California is just full of hybrid Toyota/Lexus vehicles, with Ford hybrids close behind. I see plenty of Teslas too.
No garage, and car parked outside, too. If my apartment complex had a charger at every parking spot, I would had purchased a plug in hybrid, or went full EV. I even considered getting a plug in hybrid just to drive it like a regular hybrid without plugging it in due to the state & federal incentives. After doing some research it didn't seem like a good idea because the gas generator would be noisy and struggle to charge the bigger battery.
 

·
Registered
Joined
·
238 Posts
For the type of driving we do, mostly around town, an Insight hybrid with a battery that would let us drive, say, 5-10 miles on EV would work fantastically.

As it is, with gentle driving, we've managed to be on EV for lots of short trips and seen 66, 72, and 104 mpg trip figures!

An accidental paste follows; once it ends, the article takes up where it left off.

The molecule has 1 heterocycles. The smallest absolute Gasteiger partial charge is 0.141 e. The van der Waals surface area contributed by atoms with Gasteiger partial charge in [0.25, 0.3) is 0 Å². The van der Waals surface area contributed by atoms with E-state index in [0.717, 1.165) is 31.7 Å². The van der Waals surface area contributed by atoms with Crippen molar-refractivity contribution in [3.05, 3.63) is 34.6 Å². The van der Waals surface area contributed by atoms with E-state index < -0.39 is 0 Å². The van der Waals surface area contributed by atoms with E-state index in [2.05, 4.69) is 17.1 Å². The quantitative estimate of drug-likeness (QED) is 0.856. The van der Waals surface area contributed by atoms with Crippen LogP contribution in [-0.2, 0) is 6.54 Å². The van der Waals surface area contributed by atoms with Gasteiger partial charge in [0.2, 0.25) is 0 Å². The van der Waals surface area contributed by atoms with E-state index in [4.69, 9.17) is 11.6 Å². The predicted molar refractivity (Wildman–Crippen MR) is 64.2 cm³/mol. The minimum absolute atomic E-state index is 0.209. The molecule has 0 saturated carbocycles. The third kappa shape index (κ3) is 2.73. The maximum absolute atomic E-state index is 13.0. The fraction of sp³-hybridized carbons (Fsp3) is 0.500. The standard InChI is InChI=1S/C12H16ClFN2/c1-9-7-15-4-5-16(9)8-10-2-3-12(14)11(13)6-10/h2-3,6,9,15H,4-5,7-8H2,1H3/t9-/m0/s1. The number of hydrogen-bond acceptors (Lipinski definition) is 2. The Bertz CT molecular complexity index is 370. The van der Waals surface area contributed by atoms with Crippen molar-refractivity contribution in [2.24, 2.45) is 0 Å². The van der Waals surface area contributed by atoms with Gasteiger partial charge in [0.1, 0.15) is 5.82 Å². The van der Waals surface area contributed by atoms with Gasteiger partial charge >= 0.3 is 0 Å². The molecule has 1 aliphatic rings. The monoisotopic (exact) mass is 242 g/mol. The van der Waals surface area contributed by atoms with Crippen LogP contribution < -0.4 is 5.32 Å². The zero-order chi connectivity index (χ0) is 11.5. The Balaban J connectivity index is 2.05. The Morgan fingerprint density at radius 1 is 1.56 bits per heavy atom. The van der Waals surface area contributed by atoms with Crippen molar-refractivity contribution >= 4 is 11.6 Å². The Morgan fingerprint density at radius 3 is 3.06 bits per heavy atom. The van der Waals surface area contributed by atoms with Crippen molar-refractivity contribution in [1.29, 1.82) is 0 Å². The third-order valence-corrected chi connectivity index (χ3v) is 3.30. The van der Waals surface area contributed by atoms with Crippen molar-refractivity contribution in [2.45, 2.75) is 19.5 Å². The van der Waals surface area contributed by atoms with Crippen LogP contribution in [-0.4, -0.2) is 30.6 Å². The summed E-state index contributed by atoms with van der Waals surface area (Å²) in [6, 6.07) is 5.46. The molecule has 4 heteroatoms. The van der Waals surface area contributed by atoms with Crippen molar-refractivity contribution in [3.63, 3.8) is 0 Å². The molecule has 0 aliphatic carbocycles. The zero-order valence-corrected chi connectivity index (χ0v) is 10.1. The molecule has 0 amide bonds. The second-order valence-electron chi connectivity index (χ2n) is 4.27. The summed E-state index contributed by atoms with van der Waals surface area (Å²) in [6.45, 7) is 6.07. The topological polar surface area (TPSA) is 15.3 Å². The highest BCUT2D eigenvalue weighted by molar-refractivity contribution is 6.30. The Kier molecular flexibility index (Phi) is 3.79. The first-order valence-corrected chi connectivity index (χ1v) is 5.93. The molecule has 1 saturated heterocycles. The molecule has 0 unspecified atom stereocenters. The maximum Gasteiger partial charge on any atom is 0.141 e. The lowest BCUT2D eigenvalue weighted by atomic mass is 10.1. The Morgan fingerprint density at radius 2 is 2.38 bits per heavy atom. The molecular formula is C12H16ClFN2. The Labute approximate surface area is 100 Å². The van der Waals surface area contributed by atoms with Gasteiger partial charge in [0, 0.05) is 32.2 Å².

We looked at the Clarity, but it was too big for our garage! Plus, figuring out the plug in biz, and trying to wire an old house, was too much too trouble. Couldn't handle the odd side mirror, either! Gave me vertigo! :)
 

·
Super Moderator
Joined
·
3,326 Posts
Patents expire after 20 years, at which point the information written into the patent for protection becomes public knowledge. Assuming Toyota filed patents before/around the first Prius dating back to 1997, their original patents are just past the 20 year point. It sounds like they'll be granting 24k licenses without charging a royalty which is unique... but it also sounds like a bit of a public relations spin on "giving away" their patent information that is now available to anyone who searches for it... (?)
 

·
Super Moderator
Joined
·
2,343 Posts
Discussion Starter #7 (Edited)